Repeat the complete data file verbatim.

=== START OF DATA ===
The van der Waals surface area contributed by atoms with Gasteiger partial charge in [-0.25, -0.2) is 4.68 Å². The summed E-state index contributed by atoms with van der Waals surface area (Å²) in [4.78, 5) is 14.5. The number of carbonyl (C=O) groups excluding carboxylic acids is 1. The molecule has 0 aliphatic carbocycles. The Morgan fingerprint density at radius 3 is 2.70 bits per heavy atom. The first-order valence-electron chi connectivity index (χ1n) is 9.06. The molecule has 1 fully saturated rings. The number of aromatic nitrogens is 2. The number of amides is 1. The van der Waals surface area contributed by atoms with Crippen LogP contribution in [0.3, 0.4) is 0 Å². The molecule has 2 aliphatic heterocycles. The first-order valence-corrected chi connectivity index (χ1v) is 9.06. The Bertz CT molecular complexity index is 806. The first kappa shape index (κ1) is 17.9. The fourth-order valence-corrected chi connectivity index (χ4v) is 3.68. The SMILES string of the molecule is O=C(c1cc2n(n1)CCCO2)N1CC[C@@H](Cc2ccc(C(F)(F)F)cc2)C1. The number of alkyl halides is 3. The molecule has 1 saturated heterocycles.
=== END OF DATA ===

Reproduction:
The van der Waals surface area contributed by atoms with Gasteiger partial charge in [-0.25, -0.2) is 4.68 Å². The summed E-state index contributed by atoms with van der Waals surface area (Å²) in [4.78, 5) is 14.5. The number of carbonyl (C=O) groups excluding carboxylic acids is 1. The molecule has 0 aliphatic carbocycles. The Morgan fingerprint density at radius 3 is 2.70 bits per heavy atom. The first-order valence-electron chi connectivity index (χ1n) is 9.06. The molecule has 1 fully saturated rings. The number of aromatic nitrogens is 2. The number of amides is 1. The van der Waals surface area contributed by atoms with Crippen LogP contribution in [0.3, 0.4) is 0 Å². The molecule has 2 aliphatic heterocycles. The first-order valence-corrected chi connectivity index (χ1v) is 9.06. The Bertz CT molecular complexity index is 806. The first kappa shape index (κ1) is 17.9. The fourth-order valence-corrected chi connectivity index (χ4v) is 3.68. The SMILES string of the molecule is O=C(c1cc2n(n1)CCCO2)N1CC[C@@H](Cc2ccc(C(F)(F)F)cc2)C1. The number of alkyl halides is 3. The molecule has 1 saturated heterocycles.